Accession Number : ADA519023


Title :   Effects of Video Weather Training Products, Web-Based Preflight Weather Briefing, and Local Versus Non-Local Pilots on General Aviation Pilot Weather Knowledge and Flight Behavior. Phase 2


Descriptive Note : Final rept.


Corporate Author : FEDERAL AVIATION ADMINISTRATION WASHINGTON DC OFFICE OF AVIATION MEDICINE


Personal Author(s) : Knecht, William ; Ball, Jerry ; Lenz, Michael


Full Text : https://apps.dtic.mil/dtic/tr/fulltext/u2/a519023.pdf


Report Date : Mar 2010


Pagination or Media Count : 24


Abstract : This research had two main phases. Phase 1 investigated three major questions, one of which was whether or not video weather training products could significantly affect general aviation (GA) pilot weather knowledge and flight behavior in marginal meteorological conditions. Fifty GA pilots took a general weather knowledge pre-test, followed by exposure to either one of two weather training videos (the Experimental groups) or to a video having nothing to do with weather (the Control group). They next took a post-test to measure knowledge gain induced by the training product. Finally, they planned for and flew a simulated flight mission through marginal weather from Amarillo, TX, to Albuquerque, NM. Multivariate modeling implied that a combination of higher pilot age, receiving either weather training product, and takeoff hesitancy could significantly, correctly predict 86.7% of diversions from deteriorating weather and 77.8% of full flight completions. The question then became whether or not this model would be robust over time. In the present study (Phase 2), after a time lapse of 3-4 months, 44 of the 50 original Phase 1 pilots returned for further testing. Again, they were tested for weather knowledge and flew a simulated flight mission similar to Phase 1's. No significant change in weather knowledge was evident from Phase 1 to 2, nor were any significant differences seen between the three treatment groups. Additionally, the 3-factor model of Phase 1 failed to significantly predict flight diversions or flight completions in Phase 2. The combined results of Phases 1 and 2 imply that the effects on weather knowledge and flight behavior of a single 90-minute training video seem minimal in comparison to the complexities of weather itself and flight into weather. This is consistent with intuition. Moreover, what small effects are produced seem to decay with None of this is unexpected. It merely means that weather is comple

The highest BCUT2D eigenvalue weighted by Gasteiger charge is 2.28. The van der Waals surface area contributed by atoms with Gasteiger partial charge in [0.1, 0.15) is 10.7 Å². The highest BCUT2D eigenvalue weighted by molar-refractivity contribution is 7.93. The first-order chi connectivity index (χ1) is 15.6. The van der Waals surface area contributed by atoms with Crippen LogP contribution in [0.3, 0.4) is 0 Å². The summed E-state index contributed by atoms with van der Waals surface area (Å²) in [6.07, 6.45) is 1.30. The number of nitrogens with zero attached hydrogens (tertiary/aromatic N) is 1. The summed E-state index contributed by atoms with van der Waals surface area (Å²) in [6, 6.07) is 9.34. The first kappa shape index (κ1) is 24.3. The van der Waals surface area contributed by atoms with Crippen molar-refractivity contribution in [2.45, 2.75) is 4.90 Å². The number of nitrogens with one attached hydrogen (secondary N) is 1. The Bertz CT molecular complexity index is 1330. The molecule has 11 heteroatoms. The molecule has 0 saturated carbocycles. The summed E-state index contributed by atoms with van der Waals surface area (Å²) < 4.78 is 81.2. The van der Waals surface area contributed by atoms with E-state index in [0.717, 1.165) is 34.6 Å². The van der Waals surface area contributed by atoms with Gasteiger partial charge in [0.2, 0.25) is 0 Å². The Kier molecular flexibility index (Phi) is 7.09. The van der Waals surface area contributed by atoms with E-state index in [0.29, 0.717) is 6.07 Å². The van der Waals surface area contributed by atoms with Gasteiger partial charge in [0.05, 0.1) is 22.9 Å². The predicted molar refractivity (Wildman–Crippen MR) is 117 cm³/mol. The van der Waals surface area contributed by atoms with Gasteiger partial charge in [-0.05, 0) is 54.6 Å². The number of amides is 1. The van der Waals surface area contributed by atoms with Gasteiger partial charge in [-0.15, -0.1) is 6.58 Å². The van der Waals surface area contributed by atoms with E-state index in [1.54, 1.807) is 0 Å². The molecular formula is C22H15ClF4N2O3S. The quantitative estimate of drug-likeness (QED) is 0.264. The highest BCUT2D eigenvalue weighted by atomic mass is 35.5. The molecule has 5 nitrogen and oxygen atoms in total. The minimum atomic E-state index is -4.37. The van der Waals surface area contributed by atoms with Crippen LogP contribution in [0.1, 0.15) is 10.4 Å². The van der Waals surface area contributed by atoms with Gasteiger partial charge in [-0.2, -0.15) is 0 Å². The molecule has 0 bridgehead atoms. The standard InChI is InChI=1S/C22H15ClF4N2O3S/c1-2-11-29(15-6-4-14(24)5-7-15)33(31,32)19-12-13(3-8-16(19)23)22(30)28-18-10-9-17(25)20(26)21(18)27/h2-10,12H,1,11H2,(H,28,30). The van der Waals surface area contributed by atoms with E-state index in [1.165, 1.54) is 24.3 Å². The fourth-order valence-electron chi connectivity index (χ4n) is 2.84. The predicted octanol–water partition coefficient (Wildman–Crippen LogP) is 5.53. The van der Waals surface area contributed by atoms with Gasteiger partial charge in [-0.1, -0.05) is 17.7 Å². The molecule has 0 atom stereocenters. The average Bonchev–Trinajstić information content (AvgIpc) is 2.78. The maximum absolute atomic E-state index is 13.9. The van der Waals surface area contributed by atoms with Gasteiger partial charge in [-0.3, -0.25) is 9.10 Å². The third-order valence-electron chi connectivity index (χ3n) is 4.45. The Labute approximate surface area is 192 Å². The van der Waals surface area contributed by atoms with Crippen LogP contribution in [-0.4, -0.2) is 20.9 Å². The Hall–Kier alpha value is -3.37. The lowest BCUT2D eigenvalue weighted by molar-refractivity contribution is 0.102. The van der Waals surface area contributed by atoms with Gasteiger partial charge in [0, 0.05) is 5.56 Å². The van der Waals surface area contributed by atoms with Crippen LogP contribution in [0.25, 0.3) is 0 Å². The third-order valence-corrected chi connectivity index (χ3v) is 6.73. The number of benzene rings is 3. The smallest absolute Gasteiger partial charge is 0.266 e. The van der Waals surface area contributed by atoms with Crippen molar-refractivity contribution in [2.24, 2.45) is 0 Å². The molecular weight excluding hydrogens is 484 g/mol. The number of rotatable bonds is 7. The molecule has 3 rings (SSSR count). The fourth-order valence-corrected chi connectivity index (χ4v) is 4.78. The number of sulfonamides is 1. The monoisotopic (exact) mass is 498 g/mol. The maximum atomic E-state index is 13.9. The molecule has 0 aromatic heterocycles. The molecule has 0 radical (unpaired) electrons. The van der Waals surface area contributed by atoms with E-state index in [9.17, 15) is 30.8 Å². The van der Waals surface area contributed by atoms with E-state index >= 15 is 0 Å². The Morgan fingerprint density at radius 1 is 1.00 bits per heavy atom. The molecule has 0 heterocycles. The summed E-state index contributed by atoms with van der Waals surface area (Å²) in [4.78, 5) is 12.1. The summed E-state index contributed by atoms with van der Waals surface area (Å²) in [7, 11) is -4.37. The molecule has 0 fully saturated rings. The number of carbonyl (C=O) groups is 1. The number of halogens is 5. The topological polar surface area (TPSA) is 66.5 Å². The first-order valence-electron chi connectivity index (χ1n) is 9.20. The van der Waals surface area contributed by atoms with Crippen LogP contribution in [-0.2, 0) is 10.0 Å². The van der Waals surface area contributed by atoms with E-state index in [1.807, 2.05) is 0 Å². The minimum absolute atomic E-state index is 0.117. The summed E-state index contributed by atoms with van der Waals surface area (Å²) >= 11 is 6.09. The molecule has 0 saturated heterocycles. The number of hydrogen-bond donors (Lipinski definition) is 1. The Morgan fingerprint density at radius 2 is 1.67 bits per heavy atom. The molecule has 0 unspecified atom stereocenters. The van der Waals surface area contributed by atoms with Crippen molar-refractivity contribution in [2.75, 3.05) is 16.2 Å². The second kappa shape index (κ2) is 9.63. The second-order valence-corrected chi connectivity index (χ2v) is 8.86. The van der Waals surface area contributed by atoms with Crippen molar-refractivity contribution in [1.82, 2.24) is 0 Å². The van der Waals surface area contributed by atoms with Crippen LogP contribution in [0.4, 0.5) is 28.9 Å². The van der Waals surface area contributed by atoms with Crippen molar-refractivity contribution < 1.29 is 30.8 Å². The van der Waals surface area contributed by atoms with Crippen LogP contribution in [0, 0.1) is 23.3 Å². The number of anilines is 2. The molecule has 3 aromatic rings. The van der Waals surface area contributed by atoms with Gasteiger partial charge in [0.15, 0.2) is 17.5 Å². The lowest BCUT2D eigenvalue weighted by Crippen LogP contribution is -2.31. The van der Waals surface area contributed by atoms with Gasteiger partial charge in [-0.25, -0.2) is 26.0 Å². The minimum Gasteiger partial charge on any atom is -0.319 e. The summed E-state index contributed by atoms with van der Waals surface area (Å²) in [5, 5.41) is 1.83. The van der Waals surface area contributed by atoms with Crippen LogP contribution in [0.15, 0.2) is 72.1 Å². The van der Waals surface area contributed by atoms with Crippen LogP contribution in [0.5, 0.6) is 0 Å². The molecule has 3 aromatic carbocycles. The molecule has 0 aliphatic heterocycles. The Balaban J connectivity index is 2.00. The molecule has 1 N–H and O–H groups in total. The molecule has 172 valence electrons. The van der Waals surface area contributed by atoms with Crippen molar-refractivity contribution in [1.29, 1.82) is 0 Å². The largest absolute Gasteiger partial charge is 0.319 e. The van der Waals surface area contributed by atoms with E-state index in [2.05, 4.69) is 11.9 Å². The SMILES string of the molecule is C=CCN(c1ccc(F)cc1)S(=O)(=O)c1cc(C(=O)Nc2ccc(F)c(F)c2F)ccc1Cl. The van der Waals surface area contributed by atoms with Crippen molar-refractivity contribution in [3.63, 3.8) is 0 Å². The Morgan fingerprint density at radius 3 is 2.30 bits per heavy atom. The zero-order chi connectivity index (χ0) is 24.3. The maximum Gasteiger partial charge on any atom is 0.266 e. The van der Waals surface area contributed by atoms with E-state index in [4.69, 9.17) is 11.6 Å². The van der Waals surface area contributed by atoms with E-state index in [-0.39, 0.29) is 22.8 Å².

Descriptors :   *PILOTS , *AVIATION SAFETY , *CIVIL AVIATION , *WEATHER , MULTIVARIATE ANALYSIS , OKLAHOMA , MISSIONS , VIDEO SIGNALS , INFORMATION SYSTEMS , FLIGHT SIMULATION , RISK , QUANTITATIVE ANALYSIS


Subject Categories : Commercial and General Aviation
      Meteorology
      Personnel Management and Labor Relations


Distribution Statement : APPROVED FOR PUBLIC RELEASE